“Tell me and I forget, teach me and I may remember, involve me and I learn.” –Benjamin Franklin
You and your students are in the middle of discussing plans to help a few local businesses improve sustainability practices. Group conversations are a bit noisy, but highly productive. All in all, the second day of your first project with your students is going really well on the engagement front. Then a fire drill begins, work stops, and your students lose both class time and focus.
You’ve read the project-based learning (PBL) success stories, researched the studies showing student performance gains, and now you’re ready for your district to dive into PBL. Your next step is finding teacher leaders. This is a critical task because these educators will add value in a few different ways:
Collaboration is at the core of project-based learning. Educators benefit from working with colleagues whether they’re starting out with PBL or have been facilitating projects for years. Shared development can be done in different ways, from formal training to informal discussions. A combination of approaches gives teachers the opportunity to find the right fit.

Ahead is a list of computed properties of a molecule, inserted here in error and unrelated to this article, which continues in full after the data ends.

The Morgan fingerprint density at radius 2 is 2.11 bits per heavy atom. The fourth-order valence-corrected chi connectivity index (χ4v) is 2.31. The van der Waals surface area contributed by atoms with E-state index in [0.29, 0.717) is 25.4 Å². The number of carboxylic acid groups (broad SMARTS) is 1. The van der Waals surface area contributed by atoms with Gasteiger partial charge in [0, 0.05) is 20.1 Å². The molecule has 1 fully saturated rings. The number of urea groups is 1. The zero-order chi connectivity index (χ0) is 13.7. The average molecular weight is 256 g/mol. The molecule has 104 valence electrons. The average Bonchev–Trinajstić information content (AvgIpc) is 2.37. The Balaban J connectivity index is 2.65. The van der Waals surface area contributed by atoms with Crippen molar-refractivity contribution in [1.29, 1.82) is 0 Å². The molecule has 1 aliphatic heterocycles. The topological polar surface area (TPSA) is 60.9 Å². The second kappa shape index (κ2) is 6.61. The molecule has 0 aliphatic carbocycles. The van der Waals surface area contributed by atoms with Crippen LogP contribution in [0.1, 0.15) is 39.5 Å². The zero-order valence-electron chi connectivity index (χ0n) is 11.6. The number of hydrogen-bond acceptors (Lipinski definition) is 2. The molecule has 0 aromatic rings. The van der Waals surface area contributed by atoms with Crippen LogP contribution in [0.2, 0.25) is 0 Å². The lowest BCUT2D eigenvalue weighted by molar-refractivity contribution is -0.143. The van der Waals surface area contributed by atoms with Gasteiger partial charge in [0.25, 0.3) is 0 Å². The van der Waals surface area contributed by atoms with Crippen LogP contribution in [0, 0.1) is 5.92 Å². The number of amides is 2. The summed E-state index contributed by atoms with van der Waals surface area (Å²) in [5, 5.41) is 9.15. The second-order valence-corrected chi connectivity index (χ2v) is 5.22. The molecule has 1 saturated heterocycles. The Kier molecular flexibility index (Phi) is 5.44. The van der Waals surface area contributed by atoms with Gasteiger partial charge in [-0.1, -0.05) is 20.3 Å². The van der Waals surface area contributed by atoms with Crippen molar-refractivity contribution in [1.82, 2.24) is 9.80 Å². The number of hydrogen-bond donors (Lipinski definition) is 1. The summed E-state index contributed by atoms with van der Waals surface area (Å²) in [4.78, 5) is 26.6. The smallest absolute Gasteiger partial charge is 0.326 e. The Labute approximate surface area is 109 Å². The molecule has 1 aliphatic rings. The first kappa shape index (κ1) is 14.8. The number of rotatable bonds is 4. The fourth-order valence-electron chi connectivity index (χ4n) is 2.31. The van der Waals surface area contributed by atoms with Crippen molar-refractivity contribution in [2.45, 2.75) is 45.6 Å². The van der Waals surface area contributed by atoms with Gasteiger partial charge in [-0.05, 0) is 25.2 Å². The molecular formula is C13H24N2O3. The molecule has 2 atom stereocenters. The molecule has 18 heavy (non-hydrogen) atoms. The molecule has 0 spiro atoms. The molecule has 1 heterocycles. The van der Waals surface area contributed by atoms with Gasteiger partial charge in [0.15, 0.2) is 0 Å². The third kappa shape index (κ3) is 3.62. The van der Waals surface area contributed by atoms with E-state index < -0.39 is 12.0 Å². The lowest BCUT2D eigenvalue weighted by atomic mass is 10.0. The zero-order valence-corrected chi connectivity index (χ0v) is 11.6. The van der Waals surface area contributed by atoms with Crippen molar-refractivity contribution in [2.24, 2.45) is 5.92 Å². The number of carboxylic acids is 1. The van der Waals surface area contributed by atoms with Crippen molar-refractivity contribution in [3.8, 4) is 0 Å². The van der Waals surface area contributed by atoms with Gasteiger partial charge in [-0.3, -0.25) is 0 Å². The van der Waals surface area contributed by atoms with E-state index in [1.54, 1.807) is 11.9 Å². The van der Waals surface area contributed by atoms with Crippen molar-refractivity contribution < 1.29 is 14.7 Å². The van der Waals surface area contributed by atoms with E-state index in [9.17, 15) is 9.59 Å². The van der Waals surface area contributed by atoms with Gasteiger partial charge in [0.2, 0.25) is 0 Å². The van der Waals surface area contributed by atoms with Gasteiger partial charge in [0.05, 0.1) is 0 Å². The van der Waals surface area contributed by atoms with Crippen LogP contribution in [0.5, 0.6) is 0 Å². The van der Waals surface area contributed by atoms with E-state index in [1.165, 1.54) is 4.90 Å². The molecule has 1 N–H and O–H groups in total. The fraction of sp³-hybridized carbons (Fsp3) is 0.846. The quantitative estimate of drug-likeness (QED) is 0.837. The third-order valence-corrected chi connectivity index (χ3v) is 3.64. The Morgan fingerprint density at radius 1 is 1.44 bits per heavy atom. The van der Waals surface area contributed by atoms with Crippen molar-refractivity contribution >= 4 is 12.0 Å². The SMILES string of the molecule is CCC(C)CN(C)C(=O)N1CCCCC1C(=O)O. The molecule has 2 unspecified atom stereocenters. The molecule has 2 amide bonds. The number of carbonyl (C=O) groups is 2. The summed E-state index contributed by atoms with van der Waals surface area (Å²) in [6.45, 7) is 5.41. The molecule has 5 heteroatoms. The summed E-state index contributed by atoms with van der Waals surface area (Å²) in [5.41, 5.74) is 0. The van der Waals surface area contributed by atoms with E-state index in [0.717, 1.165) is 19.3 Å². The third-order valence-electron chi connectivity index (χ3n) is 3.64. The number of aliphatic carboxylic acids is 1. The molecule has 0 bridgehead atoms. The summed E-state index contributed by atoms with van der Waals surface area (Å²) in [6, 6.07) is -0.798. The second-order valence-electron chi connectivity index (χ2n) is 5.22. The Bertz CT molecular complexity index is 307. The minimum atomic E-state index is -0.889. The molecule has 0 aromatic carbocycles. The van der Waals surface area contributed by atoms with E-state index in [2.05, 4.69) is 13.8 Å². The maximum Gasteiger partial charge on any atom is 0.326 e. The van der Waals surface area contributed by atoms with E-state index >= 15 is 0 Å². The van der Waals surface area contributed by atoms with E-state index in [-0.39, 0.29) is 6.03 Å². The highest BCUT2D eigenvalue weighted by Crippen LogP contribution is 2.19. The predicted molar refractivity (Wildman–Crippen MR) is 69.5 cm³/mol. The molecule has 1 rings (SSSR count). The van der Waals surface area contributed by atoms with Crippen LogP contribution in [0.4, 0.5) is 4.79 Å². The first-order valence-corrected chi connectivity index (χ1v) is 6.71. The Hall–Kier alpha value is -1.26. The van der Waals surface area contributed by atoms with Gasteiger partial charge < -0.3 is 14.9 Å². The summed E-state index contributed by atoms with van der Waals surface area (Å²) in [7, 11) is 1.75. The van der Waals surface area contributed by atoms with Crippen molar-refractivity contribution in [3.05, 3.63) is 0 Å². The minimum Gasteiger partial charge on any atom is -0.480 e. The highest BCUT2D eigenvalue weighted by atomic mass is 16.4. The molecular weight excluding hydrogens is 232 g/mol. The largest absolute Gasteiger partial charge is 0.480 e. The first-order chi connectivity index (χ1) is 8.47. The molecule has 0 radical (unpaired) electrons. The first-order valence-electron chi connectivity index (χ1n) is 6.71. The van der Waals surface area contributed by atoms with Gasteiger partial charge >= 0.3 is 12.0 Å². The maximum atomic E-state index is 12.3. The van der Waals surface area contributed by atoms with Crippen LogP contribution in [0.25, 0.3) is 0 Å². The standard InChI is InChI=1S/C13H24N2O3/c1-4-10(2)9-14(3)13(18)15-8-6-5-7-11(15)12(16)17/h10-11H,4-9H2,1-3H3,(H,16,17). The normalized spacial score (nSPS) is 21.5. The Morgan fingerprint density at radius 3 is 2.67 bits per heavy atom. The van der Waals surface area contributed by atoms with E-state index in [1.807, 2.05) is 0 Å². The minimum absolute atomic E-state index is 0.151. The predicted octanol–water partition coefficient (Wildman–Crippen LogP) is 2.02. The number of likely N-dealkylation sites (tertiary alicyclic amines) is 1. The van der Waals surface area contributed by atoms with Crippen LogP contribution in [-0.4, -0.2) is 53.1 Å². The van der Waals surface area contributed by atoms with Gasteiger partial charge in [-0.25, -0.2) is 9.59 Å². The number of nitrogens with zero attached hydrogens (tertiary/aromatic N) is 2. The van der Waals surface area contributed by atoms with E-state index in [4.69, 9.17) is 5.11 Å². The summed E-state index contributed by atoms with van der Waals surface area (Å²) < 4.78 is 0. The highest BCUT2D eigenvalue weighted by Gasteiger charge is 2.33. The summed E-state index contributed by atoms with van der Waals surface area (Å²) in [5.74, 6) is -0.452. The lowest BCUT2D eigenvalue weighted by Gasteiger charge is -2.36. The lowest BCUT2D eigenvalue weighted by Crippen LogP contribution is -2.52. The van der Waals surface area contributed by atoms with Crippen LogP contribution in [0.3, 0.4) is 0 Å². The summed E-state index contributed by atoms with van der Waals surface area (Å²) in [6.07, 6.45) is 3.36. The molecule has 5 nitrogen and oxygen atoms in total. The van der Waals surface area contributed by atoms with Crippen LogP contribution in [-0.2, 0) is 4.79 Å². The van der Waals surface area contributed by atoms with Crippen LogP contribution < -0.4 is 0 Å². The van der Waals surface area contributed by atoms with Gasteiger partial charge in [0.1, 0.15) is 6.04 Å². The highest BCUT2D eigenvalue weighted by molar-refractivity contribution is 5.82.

Navigating real-world problems is at the heart of project-based learning (PBL). What better way to bring the real world into the classroom than to bring the classroom into the real world? Not only is effective PBL bolstered by service learning and community partnerships, but the community at large can reap benefits that start with engaged young residents participating in community life.
Student success and school (or school district) success is typically measured by test scores. Teachers and administrators are accountable for student performance. Home values can even rise or fall with the perceived quality of a school district. So, it’s no surprise that test scores are on the minds of educators.
Keep students on track as winter holidays approach by including seasonal project-based learning (PBL) in your plans! The holiday season can be a time when students lose interest in classes, but it’s actually a great time to build enthusiasm around PBL. Acknowledge the excitement of the season and build those 21st Century Skills with fun projects like planning parties and making gifts.
We solve problems every day, from figuring out a faster route to work to deciding what to make for dinner. Project-based learning (PBL) offers students a chance to start actively solving problems, learn through real-life scenarios, and come away with deeper understanding. PBL is a great way to build skills like collaboration, critical thinking, and communication into lesson plans, but getting started can be intimidating since PBL may be a change of pace in your classroom or school district. Here are six key ideas to remember when planning your first projects.
Have you been trying to incorporate hands-on teaching and learning? Are you seeing some success but wanting to do more or running into challenges around time constraints, content creation, and alignment to standards? Workbench can help. Learn how other teachers, schools, and districts are using Workbench to engage students and get results that matter.
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